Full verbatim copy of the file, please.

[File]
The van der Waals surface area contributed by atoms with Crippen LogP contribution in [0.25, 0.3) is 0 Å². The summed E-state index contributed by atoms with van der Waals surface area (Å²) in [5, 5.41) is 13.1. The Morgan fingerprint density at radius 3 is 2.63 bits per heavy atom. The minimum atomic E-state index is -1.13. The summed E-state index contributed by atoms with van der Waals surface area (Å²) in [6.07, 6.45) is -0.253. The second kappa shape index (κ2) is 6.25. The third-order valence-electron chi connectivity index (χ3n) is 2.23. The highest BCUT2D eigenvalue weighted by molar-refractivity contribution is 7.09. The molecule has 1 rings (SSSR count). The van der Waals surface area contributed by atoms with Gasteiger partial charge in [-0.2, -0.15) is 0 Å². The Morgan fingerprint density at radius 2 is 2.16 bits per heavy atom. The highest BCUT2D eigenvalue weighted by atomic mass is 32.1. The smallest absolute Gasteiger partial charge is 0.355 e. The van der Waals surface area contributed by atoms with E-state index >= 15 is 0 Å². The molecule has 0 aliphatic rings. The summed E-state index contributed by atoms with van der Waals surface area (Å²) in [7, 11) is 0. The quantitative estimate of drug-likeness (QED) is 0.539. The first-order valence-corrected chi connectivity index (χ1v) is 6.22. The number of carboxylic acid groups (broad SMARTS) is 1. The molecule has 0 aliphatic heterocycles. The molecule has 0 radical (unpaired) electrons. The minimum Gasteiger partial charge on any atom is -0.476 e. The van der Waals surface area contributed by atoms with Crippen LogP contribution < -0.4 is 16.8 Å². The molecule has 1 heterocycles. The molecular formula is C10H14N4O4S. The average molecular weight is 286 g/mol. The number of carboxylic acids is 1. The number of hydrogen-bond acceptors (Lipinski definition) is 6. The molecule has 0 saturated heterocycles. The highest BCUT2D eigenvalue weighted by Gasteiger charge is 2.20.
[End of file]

The van der Waals surface area contributed by atoms with Crippen LogP contribution in [0.25, 0.3) is 0 Å². The summed E-state index contributed by atoms with van der Waals surface area (Å²) in [5, 5.41) is 13.1. The Morgan fingerprint density at radius 3 is 2.63 bits per heavy atom. The minimum atomic E-state index is -1.13. The summed E-state index contributed by atoms with van der Waals surface area (Å²) in [6.07, 6.45) is -0.253. The second kappa shape index (κ2) is 6.25. The third-order valence-electron chi connectivity index (χ3n) is 2.23. The highest BCUT2D eigenvalue weighted by molar-refractivity contribution is 7.09. The molecule has 1 rings (SSSR count). The van der Waals surface area contributed by atoms with Gasteiger partial charge in [-0.2, -0.15) is 0 Å². The Morgan fingerprint density at radius 2 is 2.16 bits per heavy atom. The highest BCUT2D eigenvalue weighted by atomic mass is 32.1. The smallest absolute Gasteiger partial charge is 0.355 e. The van der Waals surface area contributed by atoms with E-state index >= 15 is 0 Å². The molecule has 0 aliphatic rings. The summed E-state index contributed by atoms with van der Waals surface area (Å²) in [7, 11) is 0. The quantitative estimate of drug-likeness (QED) is 0.539. The first-order valence-corrected chi connectivity index (χ1v) is 6.22. The number of carboxylic acid groups (broad SMARTS) is 1. The molecule has 0 aliphatic heterocycles. The molecule has 0 radical (unpaired) electrons. The minimum Gasteiger partial charge on any atom is -0.476 e. The van der Waals surface area contributed by atoms with Crippen LogP contribution < -0.4 is 16.8 Å². The molecule has 1 heterocycles. The molecular formula is C10H14N4O4S. The average molecular weight is 286 g/mol. The number of carboxylic acids is 1. The number of hydrogen-bond acceptors (Lipinski definition) is 6. The molecule has 0 saturated heterocycles. The highest BCUT2D eigenvalue weighted by Gasteiger charge is 2.20.